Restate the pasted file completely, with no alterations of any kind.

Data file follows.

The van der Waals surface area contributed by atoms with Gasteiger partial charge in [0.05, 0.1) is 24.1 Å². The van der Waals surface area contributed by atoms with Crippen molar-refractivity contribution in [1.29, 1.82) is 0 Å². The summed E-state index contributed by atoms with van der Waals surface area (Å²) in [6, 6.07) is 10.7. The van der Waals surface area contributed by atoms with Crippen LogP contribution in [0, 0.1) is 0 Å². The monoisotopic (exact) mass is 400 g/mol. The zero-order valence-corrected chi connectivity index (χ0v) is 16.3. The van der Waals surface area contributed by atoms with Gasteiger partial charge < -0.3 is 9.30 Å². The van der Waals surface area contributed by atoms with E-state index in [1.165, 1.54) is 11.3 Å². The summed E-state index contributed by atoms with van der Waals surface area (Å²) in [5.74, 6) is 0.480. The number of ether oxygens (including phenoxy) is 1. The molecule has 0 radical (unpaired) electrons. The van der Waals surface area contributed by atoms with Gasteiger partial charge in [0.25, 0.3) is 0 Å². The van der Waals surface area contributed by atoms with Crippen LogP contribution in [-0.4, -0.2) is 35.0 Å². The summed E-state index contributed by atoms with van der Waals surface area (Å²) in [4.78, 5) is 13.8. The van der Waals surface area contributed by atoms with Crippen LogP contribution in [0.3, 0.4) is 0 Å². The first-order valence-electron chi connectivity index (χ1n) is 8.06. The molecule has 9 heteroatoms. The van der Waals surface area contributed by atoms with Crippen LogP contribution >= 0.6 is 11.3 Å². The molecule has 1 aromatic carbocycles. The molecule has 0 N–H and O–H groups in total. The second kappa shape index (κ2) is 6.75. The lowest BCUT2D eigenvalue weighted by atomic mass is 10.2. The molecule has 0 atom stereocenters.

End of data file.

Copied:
The van der Waals surface area contributed by atoms with Gasteiger partial charge in [0.05, 0.1) is 24.1 Å². The van der Waals surface area contributed by atoms with Crippen molar-refractivity contribution in [1.29, 1.82) is 0 Å². The summed E-state index contributed by atoms with van der Waals surface area (Å²) in [6, 6.07) is 10.7. The van der Waals surface area contributed by atoms with Crippen LogP contribution in [0, 0.1) is 0 Å². The monoisotopic (exact) mass is 400 g/mol. The zero-order valence-corrected chi connectivity index (χ0v) is 16.3. The van der Waals surface area contributed by atoms with Gasteiger partial charge < -0.3 is 9.30 Å². The van der Waals surface area contributed by atoms with E-state index in [1.165, 1.54) is 11.3 Å². The summed E-state index contributed by atoms with van der Waals surface area (Å²) in [5.74, 6) is 0.480. The number of ether oxygens (including phenoxy) is 1. The molecule has 0 radical (unpaired) electrons. The van der Waals surface area contributed by atoms with Gasteiger partial charge in [0.25, 0.3) is 0 Å². The van der Waals surface area contributed by atoms with Crippen LogP contribution in [-0.4, -0.2) is 35.0 Å². The summed E-state index contributed by atoms with van der Waals surface area (Å²) in [4.78, 5) is 13.8. The van der Waals surface area contributed by atoms with Crippen LogP contribution in [0.3, 0.4) is 0 Å². The first-order valence-electron chi connectivity index (χ1n) is 8.06. The molecule has 9 heteroatoms. The van der Waals surface area contributed by atoms with Crippen LogP contribution >= 0.6 is 11.3 Å². The molecule has 1 aromatic carbocycles. The molecule has 0 N–H and O–H groups in total. The second kappa shape index (κ2) is 6.75. The lowest BCUT2D eigenvalue weighted by atomic mass is 10.2. The molecule has 0 atom stereocenters.